Six Months After Hurricane Maria: Puerto Rico At the Intersection of Racial Injustice and Climate Change



IMG_6186Elizabeth Yeampierre’s words about climate change could aptly be applied to systemic racism.

“I think it is all overwhelming,” she said, at a talk titled From Puerto Rico to Rhode Island: Raising Voices for Climate Justice. “We need to respect that what is happening right now is the manifestation of years and years of extraction and abuse to basically make a few greedy people happy at the expense of our people and at the expense of our future.”

And that is, in fact, part of Yeampierre’s point – that a necessary response to climate change must include a response to the world’s long history of injustice. On March 20, the six-month anniversary of Hurricane Maria’s pummeling of Puerto Rico, a crowd gathered in downtown Providence to hear Elizabeth Yeampierre talk about climate justice and Puerto Ricans’ local movement to take ownership of the rebuilding of their communities. Yeampierre is the executive director of the Brooklyn non-profit UPROSE and co-chair of the Climate Justice Alliance.

Her work begins as a Puerto Rican organizer in Sunset Park – a community situated by a large marine industrial site in south Brooklyn, New York. Puerto Rican, Dominican, Ecuadorian and Mexican immigrants make up about half of Sunset Park’s population and people of Asian ancestry make up another 40%. UPROSE, directed by Yeampierre, organizes residents around issues of social well-being and environmental adaptation. Residents in the area are concerned that gentrification will strike their community with unaffordable rent prices and amenities for the wealthy. Yeampierre explains that they have fought to clean up instead of get rid of the industrial presence in the area – for, while industrial pollution is hazardous to residents’ health (especially during extreme weather events), the industries also provide jobs to community members and stem the flow of wealthier buyers who are supplanting locals across Brooklyn. It is a harsh reality, but gentrification and extreme weather events are both forces working to disrupt their lives.

This is a kind of climate adaptation that may sound unusual to environmental advocates. But Sunset Park residents lack the luxury of separating the many forces contributing to their insecurity. This is “intersectionality” – the idea that systemic problems are intertwined instead of isolated, a way of approaching environmental challenges that grapples with the tough reality that there is uncomfortable nuance to the solutions people need to live healthy lives now and in the future. Yeampierre brings this perspective to Puerto Rico’s recovery in the aftermath of Hurricane Maria – where a confluence of political and environmental forces threatens Puerto Ricans’ self-determination.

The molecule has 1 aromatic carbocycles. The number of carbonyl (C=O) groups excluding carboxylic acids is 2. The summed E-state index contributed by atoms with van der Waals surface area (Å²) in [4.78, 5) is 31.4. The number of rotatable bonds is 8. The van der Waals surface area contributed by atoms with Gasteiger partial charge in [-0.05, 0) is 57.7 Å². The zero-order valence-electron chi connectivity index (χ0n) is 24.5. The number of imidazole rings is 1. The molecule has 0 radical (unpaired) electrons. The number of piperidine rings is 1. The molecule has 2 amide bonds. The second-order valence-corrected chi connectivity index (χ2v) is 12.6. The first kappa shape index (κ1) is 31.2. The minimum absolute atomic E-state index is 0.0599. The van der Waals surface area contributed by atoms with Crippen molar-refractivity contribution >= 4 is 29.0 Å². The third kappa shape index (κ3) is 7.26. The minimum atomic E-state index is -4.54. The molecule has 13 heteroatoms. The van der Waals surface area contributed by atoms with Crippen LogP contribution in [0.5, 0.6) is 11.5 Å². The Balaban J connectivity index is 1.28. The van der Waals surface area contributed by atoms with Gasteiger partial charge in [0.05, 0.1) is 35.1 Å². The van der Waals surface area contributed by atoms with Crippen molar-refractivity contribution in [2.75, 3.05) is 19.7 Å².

The hurricane was devastating. Hurricane Maria struck the island with 155-mph winds on September 20, 2017. More than 1,000 people were likely killed in the storm, although the official death count remains at 60. Hundreds of thousands of Puerto Ricans are still without power, as the Puerto Rican Electric Power Authority (PREPA) struggles to repair an old and severely damaged electric grid.

Yet, Puerto Rico’s challenges did not begin with Hurricane Maria – the territory has $74 billion in public debt, $49 billion in unfunded pensions owed to workers, and a looming foreclosure crisis. Led by a financial oversight board appointed by Congress, known as PROMESA, bondholders are pushing to ease the debt crisis by closing schools and cutting other public services.

This legacy of extractive colonialism and neo-colonial oversight of the territory’s finances are challenging grassroots efforts to take control of the recovery on the islands and take control over their communities and futures. Yeampierre defines climate justice as the intersection of racial injustice and climate change. She calls on Rhode Islanders to look for community-led solutions to environmental challenges, leaving time at the end of her talk for intra-audience conversations about the role of local Puerto Rican families in island recovery efforts, a discussion of the No LNG in PVD campaign against a proposed natural gas liquefaction facility in South Providence, a conversation about the territorial status of Puerto Rico, and input on Rhode Island’s upcoming Resiliency Plan.

Yeampierre smiles wryly as she describes the number of graduate students who have called her to discuss projects they want to complete in Puerto Rico. She calls on everyone who is concerned about Puerto Rico’s recovery – from political officials to non-profits to eager PhD students with Hurricane Maria-based dissertation ideas to green companies bidding to transform Puerto Rico – to look more deeply at the self-interest embedded in their proposed solutions.

“They can come in and turn our communities into passive recipients of their good intentions,” she says. “The biggest obstacle to addressing climate change is asking people to check their privilege and work in a way that is more of an ally and not a contemporary missionary.”

“As we speak, there are 500,000 Puerto Ricans still in the dark,” Yeampierre says. “The time to do something radical is now.”